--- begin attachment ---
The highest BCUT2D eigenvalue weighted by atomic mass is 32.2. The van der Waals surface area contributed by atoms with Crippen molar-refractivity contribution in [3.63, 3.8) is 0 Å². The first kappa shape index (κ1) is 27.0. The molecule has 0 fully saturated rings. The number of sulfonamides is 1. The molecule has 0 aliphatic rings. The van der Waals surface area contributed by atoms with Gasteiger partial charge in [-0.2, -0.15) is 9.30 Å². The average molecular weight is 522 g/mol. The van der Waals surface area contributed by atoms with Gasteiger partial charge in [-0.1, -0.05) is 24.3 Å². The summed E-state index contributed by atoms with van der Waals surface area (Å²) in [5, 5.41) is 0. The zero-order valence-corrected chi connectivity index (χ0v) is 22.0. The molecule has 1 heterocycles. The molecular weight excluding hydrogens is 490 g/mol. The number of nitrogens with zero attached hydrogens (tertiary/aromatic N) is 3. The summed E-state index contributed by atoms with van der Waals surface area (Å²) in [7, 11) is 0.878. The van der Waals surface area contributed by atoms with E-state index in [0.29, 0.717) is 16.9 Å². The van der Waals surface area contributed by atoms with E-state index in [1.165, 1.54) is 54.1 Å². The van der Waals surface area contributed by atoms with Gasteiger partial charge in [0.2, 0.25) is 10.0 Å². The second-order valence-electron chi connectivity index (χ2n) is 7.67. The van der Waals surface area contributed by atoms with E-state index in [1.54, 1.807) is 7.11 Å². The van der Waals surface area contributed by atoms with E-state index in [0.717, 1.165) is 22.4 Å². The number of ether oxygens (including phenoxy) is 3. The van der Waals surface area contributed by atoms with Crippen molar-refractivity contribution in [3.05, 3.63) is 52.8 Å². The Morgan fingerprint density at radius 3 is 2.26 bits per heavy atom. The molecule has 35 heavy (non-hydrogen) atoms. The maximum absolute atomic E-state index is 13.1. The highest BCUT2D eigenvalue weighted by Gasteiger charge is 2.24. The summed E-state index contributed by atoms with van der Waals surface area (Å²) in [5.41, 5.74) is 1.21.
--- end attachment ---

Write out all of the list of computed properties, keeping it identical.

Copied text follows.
The highest BCUT2D eigenvalue weighted by atomic mass is 32.2. The van der Waals surface area contributed by atoms with Crippen molar-refractivity contribution in [3.63, 3.8) is 0 Å². The first kappa shape index (κ1) is 27.0. The molecule has 0 fully saturated rings. The number of sulfonamides is 1. The molecule has 0 aliphatic rings. The van der Waals surface area contributed by atoms with Gasteiger partial charge in [-0.2, -0.15) is 9.30 Å². The average molecular weight is 522 g/mol. The van der Waals surface area contributed by atoms with Gasteiger partial charge in [-0.1, -0.05) is 24.3 Å². The summed E-state index contributed by atoms with van der Waals surface area (Å²) in [5, 5.41) is 0. The zero-order valence-corrected chi connectivity index (χ0v) is 22.0. The molecule has 1 heterocycles. The molecular weight excluding hydrogens is 490 g/mol. The number of nitrogens with zero attached hydrogens (tertiary/aromatic N) is 3. The summed E-state index contributed by atoms with van der Waals surface area (Å²) in [7, 11) is 0.878. The van der Waals surface area contributed by atoms with E-state index in [0.29, 0.717) is 16.9 Å². The van der Waals surface area contributed by atoms with E-state index in [1.165, 1.54) is 54.1 Å². The van der Waals surface area contributed by atoms with Gasteiger partial charge in [0.2, 0.25) is 10.0 Å². The second-order valence-electron chi connectivity index (χ2n) is 7.67. The van der Waals surface area contributed by atoms with E-state index in [1.54, 1.807) is 7.11 Å². The van der Waals surface area contributed by atoms with E-state index in [0.717, 1.165) is 22.4 Å². The number of ether oxygens (including phenoxy) is 3. The van der Waals surface area contributed by atoms with Crippen molar-refractivity contribution in [3.05, 3.63) is 52.8 Å². The Morgan fingerprint density at radius 3 is 2.26 bits per heavy atom. The molecule has 35 heavy (non-hydrogen) atoms. The maximum absolute atomic E-state index is 13.1. The highest BCUT2D eigenvalue weighted by Gasteiger charge is 2.24. The summed E-state index contributed by atoms with van der Waals surface area (Å²) in [5.41, 5.74) is 1.21.